Hundreds march in Sarnia's downtown for  Black Lives Matter rally June 13, 2020 ( photo by Dave Dentinger)Hundreds march in Sarnia's downtown for Black Lives Matter rally June 13, 2020 ( photo by Dave Dentinger)

Social services network makes commitment to equity, anti-racism

Nearly three-dozen local organizations believe the impacts racism and colonialism have had on Indigenous and racialized people is a public health crisis.

The Social Services Network of Sarnia-Lambton (SSNSL), a group of 35 organizations, released an anti-racism statement and commitment earlier this year.

"We have a strong responsibility and desire to be actively disrupting and dismantling the white and colonial power structures that enable and support systemic racism," read the statement. "We are committed to equity and being anti-racist."

Spokesperson Andrew Bolter, the Executive Director of Community Legal Assistance Sarnia, said that there is systemic inequality in our society.

"Even though individually as White people we do not necessarily think we act in racist ways, but we live in a privileged system that came out of imperialism and colonialism, and some of our systemic structures in our society are the problem," he said. "I'm just recognizing myself now on my own journey that there is kind of a blindness we have as White people to what the racialized experience is in our society and our culture."

Bolter explained that the terms like "actively dismantle" have been part of the lexicon of anti-racism work for decades.

"And I think they're are a bit shocking when you read them -- 'dismantling' -- it's very threatening to people who have not really thought about this very deeply."

Bolter said one example of a White colonial power structure that enables and supports systemic racism is the legal system.

"Narrowing down into the Indian Act, for instance, which was basically a colonial tool to control Indigenous folks. There are other systems in place, like the educational system, the health system -- we have to look at each system," said Bolter. "Why do we see more racialized people struggling with health, struggling with homelessness, struggling with poverty, doing less well in the education system? There's got to be a reason for that, and I think we know what it is, it's just how do we do the changes that are necessary."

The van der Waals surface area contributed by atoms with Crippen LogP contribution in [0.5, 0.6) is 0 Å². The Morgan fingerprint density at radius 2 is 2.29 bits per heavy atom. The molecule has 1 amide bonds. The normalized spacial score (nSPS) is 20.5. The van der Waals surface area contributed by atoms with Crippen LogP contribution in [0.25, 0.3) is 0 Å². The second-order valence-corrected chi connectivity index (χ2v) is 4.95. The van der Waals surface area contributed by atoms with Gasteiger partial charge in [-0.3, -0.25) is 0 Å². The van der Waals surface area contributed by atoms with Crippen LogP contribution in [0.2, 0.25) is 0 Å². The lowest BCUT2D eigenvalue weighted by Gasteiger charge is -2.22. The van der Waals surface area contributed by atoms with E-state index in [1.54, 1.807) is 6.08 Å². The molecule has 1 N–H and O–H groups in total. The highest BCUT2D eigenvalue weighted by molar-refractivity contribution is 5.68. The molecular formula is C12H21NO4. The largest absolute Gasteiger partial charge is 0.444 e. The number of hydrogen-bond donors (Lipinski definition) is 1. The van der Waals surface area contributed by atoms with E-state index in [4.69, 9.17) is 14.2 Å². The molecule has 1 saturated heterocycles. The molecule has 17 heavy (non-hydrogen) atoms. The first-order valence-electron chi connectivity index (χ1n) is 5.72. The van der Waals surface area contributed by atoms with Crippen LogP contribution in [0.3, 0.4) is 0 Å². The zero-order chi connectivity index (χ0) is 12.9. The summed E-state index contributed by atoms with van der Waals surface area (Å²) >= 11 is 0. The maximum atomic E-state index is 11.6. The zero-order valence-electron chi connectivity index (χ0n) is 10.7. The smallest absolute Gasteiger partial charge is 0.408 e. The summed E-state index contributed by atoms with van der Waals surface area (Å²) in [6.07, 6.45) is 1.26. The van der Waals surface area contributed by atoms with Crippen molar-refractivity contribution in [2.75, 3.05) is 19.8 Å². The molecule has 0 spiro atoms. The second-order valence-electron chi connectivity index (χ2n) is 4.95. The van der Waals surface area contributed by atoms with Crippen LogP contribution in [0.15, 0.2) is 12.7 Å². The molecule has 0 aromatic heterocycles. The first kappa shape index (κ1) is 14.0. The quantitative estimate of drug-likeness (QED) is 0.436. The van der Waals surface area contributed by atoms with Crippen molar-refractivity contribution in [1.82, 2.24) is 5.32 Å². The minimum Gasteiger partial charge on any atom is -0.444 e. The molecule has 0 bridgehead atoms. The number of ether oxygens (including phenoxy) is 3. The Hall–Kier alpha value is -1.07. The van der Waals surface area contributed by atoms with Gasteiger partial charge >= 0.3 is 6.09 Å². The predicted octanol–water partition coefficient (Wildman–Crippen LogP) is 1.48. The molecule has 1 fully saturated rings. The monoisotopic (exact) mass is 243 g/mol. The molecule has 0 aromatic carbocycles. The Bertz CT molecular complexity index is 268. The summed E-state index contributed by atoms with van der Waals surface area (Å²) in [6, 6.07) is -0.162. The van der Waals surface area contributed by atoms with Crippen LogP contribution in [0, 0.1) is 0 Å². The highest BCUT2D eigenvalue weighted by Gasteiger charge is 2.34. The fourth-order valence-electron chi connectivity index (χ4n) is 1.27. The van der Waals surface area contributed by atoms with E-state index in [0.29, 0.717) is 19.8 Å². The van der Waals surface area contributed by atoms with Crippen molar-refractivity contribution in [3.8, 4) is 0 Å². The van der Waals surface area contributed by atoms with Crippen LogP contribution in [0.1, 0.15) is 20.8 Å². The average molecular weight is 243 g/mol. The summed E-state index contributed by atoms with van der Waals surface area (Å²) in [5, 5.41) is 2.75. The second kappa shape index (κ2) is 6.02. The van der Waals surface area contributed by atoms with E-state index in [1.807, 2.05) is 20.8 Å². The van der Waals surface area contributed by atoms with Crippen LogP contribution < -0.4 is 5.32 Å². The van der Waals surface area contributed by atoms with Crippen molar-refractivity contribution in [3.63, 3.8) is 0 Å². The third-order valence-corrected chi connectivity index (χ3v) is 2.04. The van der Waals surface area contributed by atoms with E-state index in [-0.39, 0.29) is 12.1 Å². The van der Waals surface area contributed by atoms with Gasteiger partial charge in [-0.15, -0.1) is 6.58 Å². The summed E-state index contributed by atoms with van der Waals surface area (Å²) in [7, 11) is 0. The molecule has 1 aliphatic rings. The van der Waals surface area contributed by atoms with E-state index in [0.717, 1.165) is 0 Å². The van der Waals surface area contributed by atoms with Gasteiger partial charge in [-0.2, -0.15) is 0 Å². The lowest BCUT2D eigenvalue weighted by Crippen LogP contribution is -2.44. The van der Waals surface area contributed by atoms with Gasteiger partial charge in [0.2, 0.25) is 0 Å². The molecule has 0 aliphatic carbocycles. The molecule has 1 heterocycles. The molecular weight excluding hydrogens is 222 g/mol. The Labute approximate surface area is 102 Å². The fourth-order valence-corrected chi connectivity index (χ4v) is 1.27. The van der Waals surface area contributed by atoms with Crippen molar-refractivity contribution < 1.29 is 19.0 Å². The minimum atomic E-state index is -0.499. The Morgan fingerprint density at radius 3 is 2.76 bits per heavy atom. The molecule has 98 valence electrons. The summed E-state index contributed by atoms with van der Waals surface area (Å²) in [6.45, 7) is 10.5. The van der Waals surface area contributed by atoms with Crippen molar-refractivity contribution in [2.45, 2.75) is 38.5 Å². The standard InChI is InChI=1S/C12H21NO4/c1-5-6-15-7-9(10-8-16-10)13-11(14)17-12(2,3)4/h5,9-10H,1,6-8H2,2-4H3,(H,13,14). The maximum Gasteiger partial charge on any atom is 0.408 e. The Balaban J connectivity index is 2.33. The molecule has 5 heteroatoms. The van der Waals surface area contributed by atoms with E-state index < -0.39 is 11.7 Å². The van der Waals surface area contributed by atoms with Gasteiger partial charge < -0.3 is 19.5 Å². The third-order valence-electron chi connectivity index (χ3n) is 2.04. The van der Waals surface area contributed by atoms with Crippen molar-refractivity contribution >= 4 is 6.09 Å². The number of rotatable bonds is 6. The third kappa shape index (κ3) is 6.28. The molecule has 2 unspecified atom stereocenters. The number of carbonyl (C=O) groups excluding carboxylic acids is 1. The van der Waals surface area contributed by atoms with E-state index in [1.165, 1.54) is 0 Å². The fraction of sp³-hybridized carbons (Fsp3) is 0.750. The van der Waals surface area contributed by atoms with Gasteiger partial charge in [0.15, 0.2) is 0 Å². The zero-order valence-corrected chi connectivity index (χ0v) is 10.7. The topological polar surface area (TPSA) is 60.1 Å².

Bolter said there isn't a one-size-fits-all for how we treat people of different races and cultures.

He said equality is a goal, but that you can't have equality in a system that is unequal.

"And race is more than just categorizing people by the colour of their skin. Martin Luther King was very interested in changing the system and the system we're raising our children in, and the way we educate ourselves -- what perspective is being presented and are all voices at that table?"

Bolter said the SSNSL board should reflect more of the community.

"We as leaders in the Social Service Network decided we have to start with ourselves because when we looked around the table, we were predominantly White -- there was maybe one person who would define themselves as non-White."

Bolter said if we have a system that's clearly not working for a large sector of our society, then we need to address that.

He added that it's about changing the way society operates.

"The goal would be that we don't even need to think about it, that equality is just automatic -- everybody has a house that they can live in and afford, everyone has access to work, everyone has access to healthcare, everyone is treated equally under the criminal justice system, by police."

Bolter said if people feel threatened by this, that's probably a good sign that we all need to learn and understand, and sometimes that's difficult.

He said the group absolutely believes White fragility is a problem.

"I think the immediate reaction, and I've experienced this myself as a White guy, is defensiveness. You say 'well wait a minute, I don't have a racist bone in my body,' I've heard, but when you do a deeper dive, you begin to realize that your world view as a White person is different because your experience is different -- it's privileged."

Bolter said they want the "tent to be bigger so that everyone can fit inside."

As part of the group's commitment to equity and being anti-racist, they're going to have staff partake in training. Members will also look at their policies and the way they operate and the way they can operate better as a system so that everyone gets caught in the net.

The group will report back to the public this month.

Social Services Network of Sarnia-Lambton makes commitment to equity, anti-racism. Social Services Network of Sarnia-Lambton makes commitment to equity, anti-racism.

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